GAO finds Homeland Security lacks data-sharing plan
While the agency has taken steps to improve its sharing capability, "challenges remain," the report said. The department needs input from information sharing and analysis centers (ISACs), sector coordinators and sector-specific agencies to ensure the those challenges are addressed, according to GAO.
Homeland Security has not developed a plan that describes exactly how it will execute its information-sharing responsibilities and relationships, the report said. Anna Dixon, the agency's GAO liaison, said in a June letter that the department "has informed Congress of our plans to develop a timeline this summer for a 'roadmap' that documents the current information-sharing relationships." GAO encourages that move as a way to clarify the roles and responsibilities of all those involved and clearly articulate actions to address any remaining challenges, the report said.
Internally, however, Homeland Security lacks the policies and procedures needed to ensure appropriate information sharing, GAO said. This "could affect its overall ability to perform analysis and disseminate critical information about incidents, vulnerabilities, or threats."
For example, the infrastructure coordination division of the department's information analysis and infrastructure protection division handles ISAC information sharing. However, ISACs could talk with various departments on certain issues. GAO said the national cyber-security division or Homeland Security operations center could handle cyber issues, for example.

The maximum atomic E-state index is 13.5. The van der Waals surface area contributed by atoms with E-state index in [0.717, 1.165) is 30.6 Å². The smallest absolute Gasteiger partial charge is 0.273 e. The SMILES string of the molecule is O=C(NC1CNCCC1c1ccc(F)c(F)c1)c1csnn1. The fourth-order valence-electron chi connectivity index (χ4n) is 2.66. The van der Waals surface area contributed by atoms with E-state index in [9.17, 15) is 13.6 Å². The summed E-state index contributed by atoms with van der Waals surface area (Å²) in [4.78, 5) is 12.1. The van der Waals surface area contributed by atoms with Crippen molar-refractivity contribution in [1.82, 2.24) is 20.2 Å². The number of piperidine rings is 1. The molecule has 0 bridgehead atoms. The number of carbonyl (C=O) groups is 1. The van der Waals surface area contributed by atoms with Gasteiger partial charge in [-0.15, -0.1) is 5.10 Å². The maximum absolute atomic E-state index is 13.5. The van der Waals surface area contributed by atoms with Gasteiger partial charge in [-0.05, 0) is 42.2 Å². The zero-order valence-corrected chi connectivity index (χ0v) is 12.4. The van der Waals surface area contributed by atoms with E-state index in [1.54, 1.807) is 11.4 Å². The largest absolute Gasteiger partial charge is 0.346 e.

The department said it has no intention of developing one point of contact for ISACs within the department but will craft policies and procedures. It did not specify a timeline.
In addition to issues within Homeland Security, the ISACs identified several issues requiring further federal action. Government agencies and ISACs need to build trusted relationships in order to share information, but that "may be difficult because sector-specific agencies may also have a regulatory role," the report said.
In addition, those ISACs already receiving information said they need "specific, timely and actionable" data. This could prove difficult when many government and private-sector entities are not aware of their own roles. In particular, officials for several ISACs want a better definition of the department's role with respect to them.
GAO also urged government officials not to overlook private-sector analytical efforts and to integrate them into the federal processes for a more complete understanding. ISACs also stressed the need for continued funds to facilitate information sharing.